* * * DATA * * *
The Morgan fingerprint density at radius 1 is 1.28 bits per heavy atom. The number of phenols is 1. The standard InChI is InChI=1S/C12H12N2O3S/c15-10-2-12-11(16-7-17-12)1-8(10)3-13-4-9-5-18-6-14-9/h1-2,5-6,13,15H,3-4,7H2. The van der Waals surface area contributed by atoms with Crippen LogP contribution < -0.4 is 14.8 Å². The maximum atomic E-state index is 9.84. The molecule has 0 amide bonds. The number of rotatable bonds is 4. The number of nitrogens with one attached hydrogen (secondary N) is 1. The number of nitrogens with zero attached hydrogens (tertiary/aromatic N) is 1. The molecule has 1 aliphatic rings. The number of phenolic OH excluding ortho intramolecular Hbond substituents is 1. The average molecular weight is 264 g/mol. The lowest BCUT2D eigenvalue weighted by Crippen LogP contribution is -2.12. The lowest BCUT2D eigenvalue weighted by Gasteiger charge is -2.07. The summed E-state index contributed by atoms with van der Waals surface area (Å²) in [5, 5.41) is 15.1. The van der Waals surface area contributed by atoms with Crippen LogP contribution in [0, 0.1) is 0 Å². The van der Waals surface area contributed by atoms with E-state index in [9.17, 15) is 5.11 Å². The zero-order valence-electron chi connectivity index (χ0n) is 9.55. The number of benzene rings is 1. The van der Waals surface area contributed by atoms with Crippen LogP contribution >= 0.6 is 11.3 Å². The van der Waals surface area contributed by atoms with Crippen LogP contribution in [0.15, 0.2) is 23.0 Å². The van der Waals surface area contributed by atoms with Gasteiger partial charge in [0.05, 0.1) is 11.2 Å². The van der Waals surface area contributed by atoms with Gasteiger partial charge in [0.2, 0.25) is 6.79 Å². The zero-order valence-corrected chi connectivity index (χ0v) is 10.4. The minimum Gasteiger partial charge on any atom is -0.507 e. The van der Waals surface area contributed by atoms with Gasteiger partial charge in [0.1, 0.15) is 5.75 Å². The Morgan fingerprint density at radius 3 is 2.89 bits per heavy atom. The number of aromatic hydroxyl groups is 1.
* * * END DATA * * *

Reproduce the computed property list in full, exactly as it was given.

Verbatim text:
The Morgan fingerprint density at radius 1 is 1.28 bits per heavy atom. The number of phenols is 1. The standard InChI is InChI=1S/C12H12N2O3S/c15-10-2-12-11(16-7-17-12)1-8(10)3-13-4-9-5-18-6-14-9/h1-2,5-6,13,15H,3-4,7H2. The van der Waals surface area contributed by atoms with Crippen LogP contribution < -0.4 is 14.8 Å². The maximum atomic E-state index is 9.84. The molecule has 0 amide bonds. The number of rotatable bonds is 4. The number of nitrogens with one attached hydrogen (secondary N) is 1. The number of nitrogens with zero attached hydrogens (tertiary/aromatic N) is 1. The molecule has 1 aliphatic rings. The number of phenolic OH excluding ortho intramolecular Hbond substituents is 1. The average molecular weight is 264 g/mol. The lowest BCUT2D eigenvalue weighted by Crippen LogP contribution is -2.12. The lowest BCUT2D eigenvalue weighted by Gasteiger charge is -2.07. The summed E-state index contributed by atoms with van der Waals surface area (Å²) in [5, 5.41) is 15.1. The van der Waals surface area contributed by atoms with Crippen LogP contribution in [0, 0.1) is 0 Å². The van der Waals surface area contributed by atoms with E-state index in [9.17, 15) is 5.11 Å². The zero-order valence-electron chi connectivity index (χ0n) is 9.55. The number of benzene rings is 1. The van der Waals surface area contributed by atoms with Crippen LogP contribution >= 0.6 is 11.3 Å². The van der Waals surface area contributed by atoms with Crippen LogP contribution in [0.15, 0.2) is 23.0 Å². The van der Waals surface area contributed by atoms with Gasteiger partial charge in [0.05, 0.1) is 11.2 Å². The van der Waals surface area contributed by atoms with Gasteiger partial charge in [0.2, 0.25) is 6.79 Å². The zero-order valence-corrected chi connectivity index (χ0v) is 10.4. The minimum Gasteiger partial charge on any atom is -0.507 e. The van der Waals surface area contributed by atoms with Gasteiger partial charge in [0.1, 0.15) is 5.75 Å². The Morgan fingerprint density at radius 3 is 2.89 bits per heavy atom. The number of aromatic hydroxyl groups is 1.